by: Scott MacFarlane Updated:
WASHINGTON - The U.S. Supreme Court took up historic arguments Tuesday over same-sex marriage, but there is no guarantee of a historic ruling.
Channel 2's Scott MacFarlane was in the court room for Tuesday's arguments.
MacFarlane said the justices weren't questioning only whether California's same-sex marriage ban is constitutional, but were questioning whether they should even be hearing this case at all.
Outside the Supreme Court, a wall of people gathered, both in support of California's ban and in support of same-sex marriage.
"There are young people who believe that marriage is between one man and woman," Vivian Pineda told MacFarlane.
"Everyone's optimistic something positive will happen for the movement," said Jaspal
Walled off from the hoopla, just seconds after arguments began, justices questioned whether the case should even be heard.
That's in part because the people challenging California's same-sex marriage ban aren't state officials.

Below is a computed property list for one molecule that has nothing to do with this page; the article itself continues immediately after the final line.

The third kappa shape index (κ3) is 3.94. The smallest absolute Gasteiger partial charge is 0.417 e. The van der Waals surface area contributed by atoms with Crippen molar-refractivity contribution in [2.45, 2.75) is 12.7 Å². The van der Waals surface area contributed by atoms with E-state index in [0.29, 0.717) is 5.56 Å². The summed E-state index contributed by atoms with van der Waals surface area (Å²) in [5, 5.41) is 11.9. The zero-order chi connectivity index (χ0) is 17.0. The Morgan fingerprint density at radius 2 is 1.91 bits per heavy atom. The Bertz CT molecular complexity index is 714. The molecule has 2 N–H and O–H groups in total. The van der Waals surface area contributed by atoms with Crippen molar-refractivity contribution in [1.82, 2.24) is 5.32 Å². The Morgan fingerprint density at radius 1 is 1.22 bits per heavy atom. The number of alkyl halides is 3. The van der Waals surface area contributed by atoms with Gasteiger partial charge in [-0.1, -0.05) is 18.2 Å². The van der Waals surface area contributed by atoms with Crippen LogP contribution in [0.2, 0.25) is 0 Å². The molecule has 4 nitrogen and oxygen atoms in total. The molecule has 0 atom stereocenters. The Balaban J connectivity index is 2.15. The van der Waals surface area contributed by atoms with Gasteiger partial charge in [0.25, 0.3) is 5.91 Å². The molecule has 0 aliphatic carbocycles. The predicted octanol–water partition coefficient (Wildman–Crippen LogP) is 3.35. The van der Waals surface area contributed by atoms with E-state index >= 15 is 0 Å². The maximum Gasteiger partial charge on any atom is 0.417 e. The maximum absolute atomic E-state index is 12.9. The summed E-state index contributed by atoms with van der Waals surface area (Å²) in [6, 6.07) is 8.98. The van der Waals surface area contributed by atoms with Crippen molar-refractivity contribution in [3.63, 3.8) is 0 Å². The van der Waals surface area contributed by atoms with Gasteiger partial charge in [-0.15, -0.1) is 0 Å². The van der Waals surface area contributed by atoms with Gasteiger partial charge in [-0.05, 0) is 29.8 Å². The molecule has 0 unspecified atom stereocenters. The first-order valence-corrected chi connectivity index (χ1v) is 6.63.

"They have no proprietary interest in it. It's the law for
One justice said legal
"When did it become unconstitutional to exclude homosexual couples from marriage?" Justice Antonin Scalia asked.
The attorney defending California's ban, Charles Cooper, said gay marriage would hurt the institution.
"Redefining marriage will have real-world consequences. And it is impossible for anyone to foresee the future accurately," Cooper said.
"This is a measure that walls off the institution of marriage, which is not society's right," said attorney Ted
MacFarlane said arguments ran nearly twice as long as expected -- perhaps a sign the Supreme Court recognizes the significance of this case.
Wednesday, the Supreme Court will hear arguments over the federal ban on some financial benefits afforded to same-sex married couples.
Rulings on the same-sex marriage cases are expected by June.
U.S. Supreme Court hears historic arguments on same-sex marriage
Man dressed as Zorro detained during LAX panic
Brothers arrested in the shooting death of Dwyane Wade's cousin
A $400 million cash payment to Iran has little precedent
One year after a reporter and cameraman were killed on live TV, WDBJ…